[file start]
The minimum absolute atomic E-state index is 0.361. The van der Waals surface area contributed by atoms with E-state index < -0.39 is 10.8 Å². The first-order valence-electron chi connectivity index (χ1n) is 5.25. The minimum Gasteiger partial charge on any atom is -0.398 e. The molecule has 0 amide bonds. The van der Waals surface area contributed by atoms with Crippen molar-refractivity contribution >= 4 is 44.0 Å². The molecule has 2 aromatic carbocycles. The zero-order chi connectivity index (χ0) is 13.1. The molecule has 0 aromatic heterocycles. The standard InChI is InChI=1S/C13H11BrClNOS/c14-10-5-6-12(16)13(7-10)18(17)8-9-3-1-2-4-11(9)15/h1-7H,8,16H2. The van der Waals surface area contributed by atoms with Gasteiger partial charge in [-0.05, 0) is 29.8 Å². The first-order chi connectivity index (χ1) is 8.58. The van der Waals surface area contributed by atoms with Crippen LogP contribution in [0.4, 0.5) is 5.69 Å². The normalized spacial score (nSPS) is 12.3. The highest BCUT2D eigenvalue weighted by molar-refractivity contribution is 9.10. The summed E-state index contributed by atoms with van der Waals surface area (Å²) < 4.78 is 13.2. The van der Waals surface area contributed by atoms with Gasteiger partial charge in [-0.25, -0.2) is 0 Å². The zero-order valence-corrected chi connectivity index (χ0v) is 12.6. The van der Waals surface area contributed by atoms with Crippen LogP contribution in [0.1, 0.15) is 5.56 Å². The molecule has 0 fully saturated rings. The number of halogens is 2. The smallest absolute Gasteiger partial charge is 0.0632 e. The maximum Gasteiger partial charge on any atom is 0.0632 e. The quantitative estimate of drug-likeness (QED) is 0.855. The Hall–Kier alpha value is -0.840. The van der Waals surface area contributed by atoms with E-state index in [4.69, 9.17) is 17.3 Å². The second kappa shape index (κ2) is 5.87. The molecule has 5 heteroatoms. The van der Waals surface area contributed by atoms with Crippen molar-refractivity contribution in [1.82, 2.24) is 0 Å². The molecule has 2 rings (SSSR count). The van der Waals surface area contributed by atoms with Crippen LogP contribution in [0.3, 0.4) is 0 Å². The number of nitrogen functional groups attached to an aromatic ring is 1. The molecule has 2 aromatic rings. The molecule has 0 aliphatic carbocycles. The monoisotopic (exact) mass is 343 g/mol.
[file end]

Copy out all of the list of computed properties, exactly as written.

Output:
The minimum absolute atomic E-state index is 0.361. The van der Waals surface area contributed by atoms with E-state index < -0.39 is 10.8 Å². The first-order valence-electron chi connectivity index (χ1n) is 5.25. The minimum Gasteiger partial charge on any atom is -0.398 e. The molecule has 0 amide bonds. The van der Waals surface area contributed by atoms with Crippen molar-refractivity contribution >= 4 is 44.0 Å². The molecule has 2 aromatic carbocycles. The zero-order chi connectivity index (χ0) is 13.1. The molecule has 0 aromatic heterocycles. The standard InChI is InChI=1S/C13H11BrClNOS/c14-10-5-6-12(16)13(7-10)18(17)8-9-3-1-2-4-11(9)15/h1-7H,8,16H2. The van der Waals surface area contributed by atoms with Gasteiger partial charge in [-0.05, 0) is 29.8 Å². The first-order chi connectivity index (χ1) is 8.58. The van der Waals surface area contributed by atoms with Crippen LogP contribution in [0.4, 0.5) is 5.69 Å². The normalized spacial score (nSPS) is 12.3. The highest BCUT2D eigenvalue weighted by molar-refractivity contribution is 9.10. The summed E-state index contributed by atoms with van der Waals surface area (Å²) < 4.78 is 13.2. The van der Waals surface area contributed by atoms with Gasteiger partial charge in [-0.25, -0.2) is 0 Å². The zero-order valence-corrected chi connectivity index (χ0v) is 12.6. The van der Waals surface area contributed by atoms with Crippen LogP contribution in [0.1, 0.15) is 5.56 Å². The molecule has 0 fully saturated rings. The number of halogens is 2. The smallest absolute Gasteiger partial charge is 0.0632 e. The maximum Gasteiger partial charge on any atom is 0.0632 e. The quantitative estimate of drug-likeness (QED) is 0.855. The Hall–Kier alpha value is -0.840. The van der Waals surface area contributed by atoms with E-state index in [4.69, 9.17) is 17.3 Å². The second kappa shape index (κ2) is 5.87. The molecule has 5 heteroatoms. The van der Waals surface area contributed by atoms with Crippen molar-refractivity contribution in [1.82, 2.24) is 0 Å². The molecule has 2 rings (SSSR count). The van der Waals surface area contributed by atoms with Crippen LogP contribution in [0.3, 0.4) is 0 Å². The number of nitrogen functional groups attached to an aromatic ring is 1. The molecule has 2 aromatic rings. The molecule has 0 aliphatic carbocycles. The monoisotopic (exact) mass is 343 g/mol.